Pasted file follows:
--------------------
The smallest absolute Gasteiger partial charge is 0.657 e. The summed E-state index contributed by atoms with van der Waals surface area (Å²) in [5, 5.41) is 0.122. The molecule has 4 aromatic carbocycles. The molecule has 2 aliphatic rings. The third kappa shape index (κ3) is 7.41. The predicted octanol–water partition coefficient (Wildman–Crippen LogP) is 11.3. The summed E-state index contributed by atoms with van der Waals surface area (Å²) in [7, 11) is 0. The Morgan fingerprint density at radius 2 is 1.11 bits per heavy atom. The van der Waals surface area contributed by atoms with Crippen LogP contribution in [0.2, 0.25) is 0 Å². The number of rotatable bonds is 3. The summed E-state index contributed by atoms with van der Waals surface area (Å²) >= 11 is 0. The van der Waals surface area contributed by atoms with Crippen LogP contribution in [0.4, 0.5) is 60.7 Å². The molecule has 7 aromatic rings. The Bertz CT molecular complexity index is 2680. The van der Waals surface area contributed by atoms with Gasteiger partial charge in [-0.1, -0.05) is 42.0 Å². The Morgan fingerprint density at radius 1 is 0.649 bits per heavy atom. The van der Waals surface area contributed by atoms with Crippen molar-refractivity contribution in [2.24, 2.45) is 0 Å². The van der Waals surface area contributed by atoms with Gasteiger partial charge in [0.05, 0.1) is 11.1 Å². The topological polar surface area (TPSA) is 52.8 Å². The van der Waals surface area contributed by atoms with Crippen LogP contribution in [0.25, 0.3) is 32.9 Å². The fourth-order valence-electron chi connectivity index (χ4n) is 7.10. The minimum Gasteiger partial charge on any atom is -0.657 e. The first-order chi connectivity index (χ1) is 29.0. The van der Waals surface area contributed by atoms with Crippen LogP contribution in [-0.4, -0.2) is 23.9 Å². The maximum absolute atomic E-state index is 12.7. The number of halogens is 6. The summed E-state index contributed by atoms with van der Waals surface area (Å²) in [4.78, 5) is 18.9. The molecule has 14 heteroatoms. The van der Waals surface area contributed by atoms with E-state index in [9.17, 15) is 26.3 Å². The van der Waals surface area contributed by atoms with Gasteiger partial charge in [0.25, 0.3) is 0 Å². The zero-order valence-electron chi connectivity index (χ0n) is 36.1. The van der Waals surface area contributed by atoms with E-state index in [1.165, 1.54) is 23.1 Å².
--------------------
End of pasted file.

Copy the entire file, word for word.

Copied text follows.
The smallest absolute Gasteiger partial charge is 0.657 e. The summed E-state index contributed by atoms with van der Waals surface area (Å²) in [5, 5.41) is 0.122. The molecule has 4 aromatic carbocycles. The molecule has 2 aliphatic rings. The third kappa shape index (κ3) is 7.41. The predicted octanol–water partition coefficient (Wildman–Crippen LogP) is 11.3. The summed E-state index contributed by atoms with van der Waals surface area (Å²) in [7, 11) is 0. The Morgan fingerprint density at radius 2 is 1.11 bits per heavy atom. The van der Waals surface area contributed by atoms with Crippen LogP contribution in [0.2, 0.25) is 0 Å². The number of rotatable bonds is 3. The summed E-state index contributed by atoms with van der Waals surface area (Å²) >= 11 is 0. The van der Waals surface area contributed by atoms with Crippen LogP contribution in [0.4, 0.5) is 60.7 Å². The molecule has 7 aromatic rings. The Bertz CT molecular complexity index is 2680. The van der Waals surface area contributed by atoms with Gasteiger partial charge in [-0.1, -0.05) is 42.0 Å². The Morgan fingerprint density at radius 1 is 0.649 bits per heavy atom. The van der Waals surface area contributed by atoms with Crippen molar-refractivity contribution in [2.24, 2.45) is 0 Å². The van der Waals surface area contributed by atoms with Gasteiger partial charge in [0.05, 0.1) is 11.1 Å². The topological polar surface area (TPSA) is 52.8 Å². The van der Waals surface area contributed by atoms with Crippen LogP contribution in [0.25, 0.3) is 32.9 Å². The fourth-order valence-electron chi connectivity index (χ4n) is 7.10. The minimum Gasteiger partial charge on any atom is -0.657 e. The first-order chi connectivity index (χ1) is 29.0. The van der Waals surface area contributed by atoms with Crippen LogP contribution in [-0.4, -0.2) is 23.9 Å². The maximum absolute atomic E-state index is 12.7. The number of halogens is 6. The summed E-state index contributed by atoms with van der Waals surface area (Å²) in [4.78, 5) is 18.9. The molecule has 14 heteroatoms. The van der Waals surface area contributed by atoms with E-state index in [9.17, 15) is 26.3 Å². The van der Waals surface area contributed by atoms with Gasteiger partial charge in [0.25, 0.3) is 0 Å². The zero-order valence-electron chi connectivity index (χ0n) is 36.1. The van der Waals surface area contributed by atoms with E-state index in [1.165, 1.54) is 23.1 Å².